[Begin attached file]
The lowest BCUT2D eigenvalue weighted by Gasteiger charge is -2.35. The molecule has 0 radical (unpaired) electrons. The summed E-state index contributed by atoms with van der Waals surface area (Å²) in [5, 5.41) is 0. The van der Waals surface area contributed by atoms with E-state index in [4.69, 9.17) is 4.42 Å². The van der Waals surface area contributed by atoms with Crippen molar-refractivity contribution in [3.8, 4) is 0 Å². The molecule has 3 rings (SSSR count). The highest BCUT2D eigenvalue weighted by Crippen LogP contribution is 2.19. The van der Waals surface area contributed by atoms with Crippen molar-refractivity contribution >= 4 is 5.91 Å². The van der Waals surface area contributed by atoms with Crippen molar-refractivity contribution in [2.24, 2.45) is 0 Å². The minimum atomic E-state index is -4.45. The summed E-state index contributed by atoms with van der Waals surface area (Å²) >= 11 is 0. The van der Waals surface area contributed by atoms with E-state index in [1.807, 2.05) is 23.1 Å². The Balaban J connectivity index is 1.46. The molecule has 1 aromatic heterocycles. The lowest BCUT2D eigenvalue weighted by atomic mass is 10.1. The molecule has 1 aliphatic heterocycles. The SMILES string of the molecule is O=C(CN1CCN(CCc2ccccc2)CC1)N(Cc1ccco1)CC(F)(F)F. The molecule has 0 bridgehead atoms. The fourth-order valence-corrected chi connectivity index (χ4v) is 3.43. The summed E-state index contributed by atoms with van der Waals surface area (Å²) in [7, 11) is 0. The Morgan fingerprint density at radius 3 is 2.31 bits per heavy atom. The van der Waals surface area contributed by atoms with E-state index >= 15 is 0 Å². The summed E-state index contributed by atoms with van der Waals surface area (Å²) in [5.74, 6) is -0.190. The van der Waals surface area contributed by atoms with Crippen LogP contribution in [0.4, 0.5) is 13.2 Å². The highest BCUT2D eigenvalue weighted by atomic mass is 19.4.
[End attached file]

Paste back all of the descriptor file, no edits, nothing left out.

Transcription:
The lowest BCUT2D eigenvalue weighted by Gasteiger charge is -2.35. The molecule has 0 radical (unpaired) electrons. The summed E-state index contributed by atoms with van der Waals surface area (Å²) in [5, 5.41) is 0. The van der Waals surface area contributed by atoms with E-state index in [4.69, 9.17) is 4.42 Å². The van der Waals surface area contributed by atoms with Crippen molar-refractivity contribution in [3.8, 4) is 0 Å². The molecule has 3 rings (SSSR count). The highest BCUT2D eigenvalue weighted by Crippen LogP contribution is 2.19. The van der Waals surface area contributed by atoms with Crippen molar-refractivity contribution >= 4 is 5.91 Å². The van der Waals surface area contributed by atoms with Crippen molar-refractivity contribution in [2.24, 2.45) is 0 Å². The minimum atomic E-state index is -4.45. The summed E-state index contributed by atoms with van der Waals surface area (Å²) >= 11 is 0. The van der Waals surface area contributed by atoms with E-state index in [1.807, 2.05) is 23.1 Å². The Balaban J connectivity index is 1.46. The molecule has 1 aromatic heterocycles. The lowest BCUT2D eigenvalue weighted by atomic mass is 10.1. The molecule has 1 aliphatic heterocycles. The SMILES string of the molecule is O=C(CN1CCN(CCc2ccccc2)CC1)N(Cc1ccco1)CC(F)(F)F. The molecule has 0 bridgehead atoms. The fourth-order valence-corrected chi connectivity index (χ4v) is 3.43. The summed E-state index contributed by atoms with van der Waals surface area (Å²) in [7, 11) is 0. The Morgan fingerprint density at radius 3 is 2.31 bits per heavy atom. The van der Waals surface area contributed by atoms with E-state index >= 15 is 0 Å². The summed E-state index contributed by atoms with van der Waals surface area (Å²) in [5.74, 6) is -0.190. The van der Waals surface area contributed by atoms with Crippen LogP contribution in [0.4, 0.5) is 13.2 Å². The highest BCUT2D eigenvalue weighted by atomic mass is 19.4.